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The Rules of Engagement

I liked this Mashable post. In olden times we just needed to be taught etiquette for maintaining a civil society. Now we need to be concerned about how institutions relate to society and socially interact with our communities. Anyway, review your library’s social ethic and see how you’re progressing.

21 Rules for Social Media Engagement

“1. Discover all relevant communities of interest and observe the choices, challenges, impressions, and wants of the people within each network.

2. Don’t just participate solely in your own domains (Facebook Fan Page, Twitter conversations related to your brand, etc.). Participate where your presence is advantageous and mandatory.

3. Determine the identity, character, and personality of the brand and match it to the persona of the individuals representing it online.

4. Establish a point of contact who is ultimately responsible for identifying, trafficking, or responding to all things that can affect brand perception.

5. As in customer service, representatives require training to learn how to proactively and reactively respond across multiple scenarios. Don’t just put the person familiar with social networking in front of the brand.

6. Embody the attributes you wish to portray and instill. Operate by a code of conduct.

7. Observe the behavioral cultures within each network and adjust your outreach accordingly.

8. Assess pain points, frustrations, and also those of contentment in order to establish meaningful connections.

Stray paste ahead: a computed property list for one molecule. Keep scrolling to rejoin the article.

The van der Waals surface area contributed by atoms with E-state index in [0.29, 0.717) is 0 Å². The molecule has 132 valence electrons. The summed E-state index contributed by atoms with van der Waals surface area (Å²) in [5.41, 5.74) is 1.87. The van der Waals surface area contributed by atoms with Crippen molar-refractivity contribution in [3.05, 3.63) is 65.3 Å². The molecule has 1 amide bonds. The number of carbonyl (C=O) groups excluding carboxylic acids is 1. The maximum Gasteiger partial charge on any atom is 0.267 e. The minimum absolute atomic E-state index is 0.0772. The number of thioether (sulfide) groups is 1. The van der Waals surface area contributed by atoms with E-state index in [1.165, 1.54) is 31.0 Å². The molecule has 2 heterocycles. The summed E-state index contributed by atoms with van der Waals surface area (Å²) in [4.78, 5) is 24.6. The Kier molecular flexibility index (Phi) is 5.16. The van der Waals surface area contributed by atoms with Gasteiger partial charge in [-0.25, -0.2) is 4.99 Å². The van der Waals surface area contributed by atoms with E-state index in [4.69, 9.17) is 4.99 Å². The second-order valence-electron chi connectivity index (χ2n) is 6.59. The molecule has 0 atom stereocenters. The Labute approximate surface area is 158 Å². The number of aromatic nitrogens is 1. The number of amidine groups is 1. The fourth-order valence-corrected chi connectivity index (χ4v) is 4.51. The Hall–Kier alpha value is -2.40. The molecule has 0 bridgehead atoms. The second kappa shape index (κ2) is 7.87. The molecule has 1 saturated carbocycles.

9. Become a true participant in each community you wish to activate. Move beyond marketing and sales.

10. Don’t speak at audiences through canned messages. Introduce value, insight and direction with each engagement.

11. Empower your representatives to offer rewards and resolutions in times of need.

12. Don’t just listen and placate — act. Do something.

13. Ensure that any external activities are supported by a comprehensive infrastructure to address situations and adapt to market conditions and demands.

14. Learn from each engagement and provide a path within the company to adapt and improve products and services.

15. Consistently create, contribute, and reinforce service and value.

16. Earn connections through collaboration and empower advocacy.

17. Don’t get lost in translation. Ensure your communication and intent is clear and that your involvement maps to objectives created for the social web.

18. Establish and nurture beneficial relationships online and in the real world as long as doing so is important to your business.

19. “Un-campaign” and create ongoing programs that keep you connected to day-to-day engagement.

20. “Un-market” by becoming a resource to your communities.

21. Give back, reciprocate, and recognize notable contributions from participants in your communities.”

With the recent challenges to library funding, it’s more important than ever to advocate through all channels for the support libraries need.

Stephen

Posted on: May 28, 2010, 9:57 am Category: Uncategorized

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